Pro ced ure.
Surgery means they have to cut you open.
Surgery means there is recovery time.
Surgery is expensive. And November has been expensive enough, thank you very much.
I got home from my most wonderful trip late at night. I was debriefed. And then unlike any smart person, I stayed up later than I should. (But I had a good reason! I swear!) I got everything prepared for a whirlwind of a morning. We had to be at the hospital at 8am. Sean couldn’t eat. Evan had to be at school at 9am. We couldn’t bring Aidan. Luckily our support system rocked.
After dressing kids and dropping them off, we arrived at the hospital on time. We were ushered into the registration office to fill out necessary paperwork and to leave our pound of flesh. (I f-ing hate of health insurance system!) Then we waited. I read a Star Wars book to Sean. Finally we were called back to the prepping station.
The nurses were amazing. They engaged Sean. They told him what was going on in child terms. “I’m reading the numbers in your head.” “I’m looking at your heart beat on the TV.” “This cuff is going to hug your arm tight.” “You get to wear this really neat outfit.” “Who are you holding?” “Yoda is my favorite.”
Um, Parent Fail: I forgot the blankie. BUT. I did find Star Wars figures in the car.
In no time Sean was prepped and ready to go. And we waited some more. I began reading the Star Wars book again. Then another little boy and his parents entered the prepping station. He was about three, and where ever his thing was stuck hurt him. He was crying, screaming, throwing all manners of fits. He was uncooperative. The parents were stressed and distressed. Any one could see the poor boy was scared and in pain and all was forgiven. Anyone that didn’t understand was clearly a jerk and needed a black eye.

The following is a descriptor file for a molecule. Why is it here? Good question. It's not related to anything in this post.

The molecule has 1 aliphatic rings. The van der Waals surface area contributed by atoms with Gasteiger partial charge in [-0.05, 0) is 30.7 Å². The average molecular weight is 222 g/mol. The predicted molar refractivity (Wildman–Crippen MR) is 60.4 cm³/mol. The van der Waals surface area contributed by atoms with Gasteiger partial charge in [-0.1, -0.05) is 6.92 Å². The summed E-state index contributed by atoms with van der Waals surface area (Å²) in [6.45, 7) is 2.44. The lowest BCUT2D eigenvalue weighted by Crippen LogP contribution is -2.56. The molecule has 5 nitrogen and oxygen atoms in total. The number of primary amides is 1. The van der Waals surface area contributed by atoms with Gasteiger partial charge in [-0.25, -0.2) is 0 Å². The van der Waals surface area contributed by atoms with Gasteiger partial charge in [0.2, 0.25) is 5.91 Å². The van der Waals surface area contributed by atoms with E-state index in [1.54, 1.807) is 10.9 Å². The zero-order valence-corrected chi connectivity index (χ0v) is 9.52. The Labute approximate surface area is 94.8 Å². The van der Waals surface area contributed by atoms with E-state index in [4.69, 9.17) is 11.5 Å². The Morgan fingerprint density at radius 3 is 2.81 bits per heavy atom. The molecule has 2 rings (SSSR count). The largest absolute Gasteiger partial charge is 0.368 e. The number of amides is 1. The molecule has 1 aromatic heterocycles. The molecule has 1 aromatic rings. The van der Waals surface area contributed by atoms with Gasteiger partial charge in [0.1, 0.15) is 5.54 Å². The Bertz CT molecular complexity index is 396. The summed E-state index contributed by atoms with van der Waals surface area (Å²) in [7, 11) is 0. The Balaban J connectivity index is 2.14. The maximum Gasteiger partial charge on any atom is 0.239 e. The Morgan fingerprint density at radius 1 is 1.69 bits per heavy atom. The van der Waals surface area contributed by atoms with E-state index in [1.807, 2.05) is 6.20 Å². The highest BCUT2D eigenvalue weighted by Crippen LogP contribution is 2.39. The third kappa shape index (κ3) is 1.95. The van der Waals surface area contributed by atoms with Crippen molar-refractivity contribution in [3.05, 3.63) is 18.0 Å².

Sean was worried. He stared at the boy and looked up at me.
Me: (whispering) You can tell him its ok.
Sean: (leaning around me, trying to make eye contact) It’s OK! (pause. No response from the boy.) Hey! You’ll be fine! (Pause) IT WON’T HURT!
The boy stopped fighting the nurses and crying and looked at Sean. Sean smiled.
Sean: It won’t hurt!
The fight went out of the boy. He submitted to the prepping.
Not too long after that, the anesthesioloigist came. He began with a lecture of laughing gas, aimed for a child much older than Sean.
Dr: And everyone wanted to try it. They would pay to do it. Do you want to try it?
Sean blinked at him.
Me: Sean. They’re going to put a mask on you. Like Darth Vader. And then you have to breathe into it. Like Darth Vader. Can you show me how you breathe like Darth Vader? (Sean mimics the breathing.) Great! Now the nurses and doctors are going to want to hear that too? Can you do it for them.
Sean nodded. The doctor smiled.
Dr: I have a little boy who is ten. And he loves Star Wars. We should talk.
As a Star Wars conversation started, the ENT checked in on us and reassured us. The anesthesioligist picked up Sean and carried him away.
My baby was having a procedure.
I tried to read as I waited.
Ten minutes later the ENT entered the waiting room. He handed me a plastic container, holding the pearl bead with a little ear wax on it.
ENT: Done. They’re bringing him up from being under, and they will call you in soon.
I looked at the bead. The very expensive plastic bead that Evan had put with the pirate treasure.
What do I do with you now?
I still think it should go in the baby book.
The damn bead